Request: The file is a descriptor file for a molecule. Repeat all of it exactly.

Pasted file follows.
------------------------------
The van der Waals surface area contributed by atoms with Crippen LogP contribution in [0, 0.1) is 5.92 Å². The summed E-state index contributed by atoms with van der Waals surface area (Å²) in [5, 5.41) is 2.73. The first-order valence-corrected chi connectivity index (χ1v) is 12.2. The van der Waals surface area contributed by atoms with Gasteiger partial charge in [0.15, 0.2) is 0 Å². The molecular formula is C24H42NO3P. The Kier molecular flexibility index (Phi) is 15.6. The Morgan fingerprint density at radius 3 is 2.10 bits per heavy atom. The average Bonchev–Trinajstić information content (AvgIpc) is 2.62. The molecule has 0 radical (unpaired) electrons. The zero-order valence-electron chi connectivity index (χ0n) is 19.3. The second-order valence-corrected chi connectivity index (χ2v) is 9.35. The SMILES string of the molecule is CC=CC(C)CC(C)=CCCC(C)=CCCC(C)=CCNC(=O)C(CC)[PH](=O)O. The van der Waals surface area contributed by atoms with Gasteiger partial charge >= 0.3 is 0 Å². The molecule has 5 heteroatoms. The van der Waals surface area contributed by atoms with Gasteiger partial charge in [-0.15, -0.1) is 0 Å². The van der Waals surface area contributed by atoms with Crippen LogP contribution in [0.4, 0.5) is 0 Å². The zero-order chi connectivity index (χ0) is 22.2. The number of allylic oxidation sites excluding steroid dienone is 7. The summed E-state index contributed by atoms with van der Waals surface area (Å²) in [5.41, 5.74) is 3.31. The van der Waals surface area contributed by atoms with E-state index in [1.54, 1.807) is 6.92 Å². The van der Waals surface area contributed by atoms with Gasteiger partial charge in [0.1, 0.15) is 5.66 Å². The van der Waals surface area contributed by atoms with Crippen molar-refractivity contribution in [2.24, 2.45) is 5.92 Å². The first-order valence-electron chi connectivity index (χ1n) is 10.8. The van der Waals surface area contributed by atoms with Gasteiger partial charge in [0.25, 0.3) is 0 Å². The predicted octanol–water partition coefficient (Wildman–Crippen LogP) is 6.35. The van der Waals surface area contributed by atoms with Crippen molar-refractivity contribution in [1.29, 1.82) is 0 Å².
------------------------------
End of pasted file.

The van der Waals surface area contributed by atoms with Crippen LogP contribution in [0, 0.1) is 5.92 Å². The summed E-state index contributed by atoms with van der Waals surface area (Å²) in [5, 5.41) is 2.73. The first-order valence-corrected chi connectivity index (χ1v) is 12.2. The van der Waals surface area contributed by atoms with Gasteiger partial charge in [0.15, 0.2) is 0 Å². The molecular formula is C24H42NO3P. The Kier molecular flexibility index (Phi) is 15.6. The Morgan fingerprint density at radius 3 is 2.10 bits per heavy atom. The average Bonchev–Trinajstić information content (AvgIpc) is 2.62. The molecule has 0 radical (unpaired) electrons. The zero-order valence-electron chi connectivity index (χ0n) is 19.3. The second-order valence-corrected chi connectivity index (χ2v) is 9.35. The SMILES string of the molecule is CC=CC(C)CC(C)=CCCC(C)=CCCC(C)=CCNC(=O)C(CC)[PH](=O)O. The van der Waals surface area contributed by atoms with Gasteiger partial charge >= 0.3 is 0 Å². The molecule has 5 heteroatoms. The van der Waals surface area contributed by atoms with Gasteiger partial charge in [-0.15, -0.1) is 0 Å². The van der Waals surface area contributed by atoms with Crippen LogP contribution in [0.4, 0.5) is 0 Å². The zero-order chi connectivity index (χ0) is 22.2. The number of allylic oxidation sites excluding steroid dienone is 7. The summed E-state index contributed by atoms with van der Waals surface area (Å²) in [5.41, 5.74) is 3.31. The van der Waals surface area contributed by atoms with E-state index in [1.54, 1.807) is 6.92 Å². The van der Waals surface area contributed by atoms with Gasteiger partial charge in [0.1, 0.15) is 5.66 Å². The van der Waals surface area contributed by atoms with Crippen molar-refractivity contribution in [2.24, 2.45) is 5.92 Å². The first-order valence-electron chi connectivity index (χ1n) is 10.8. The van der Waals surface area contributed by atoms with Gasteiger partial charge in [0.25, 0.3) is 0 Å². The predicted octanol–water partition coefficient (Wildman–Crippen LogP) is 6.35. The van der Waals surface area contributed by atoms with Crippen molar-refractivity contribution in [1.29, 1.82) is 0 Å².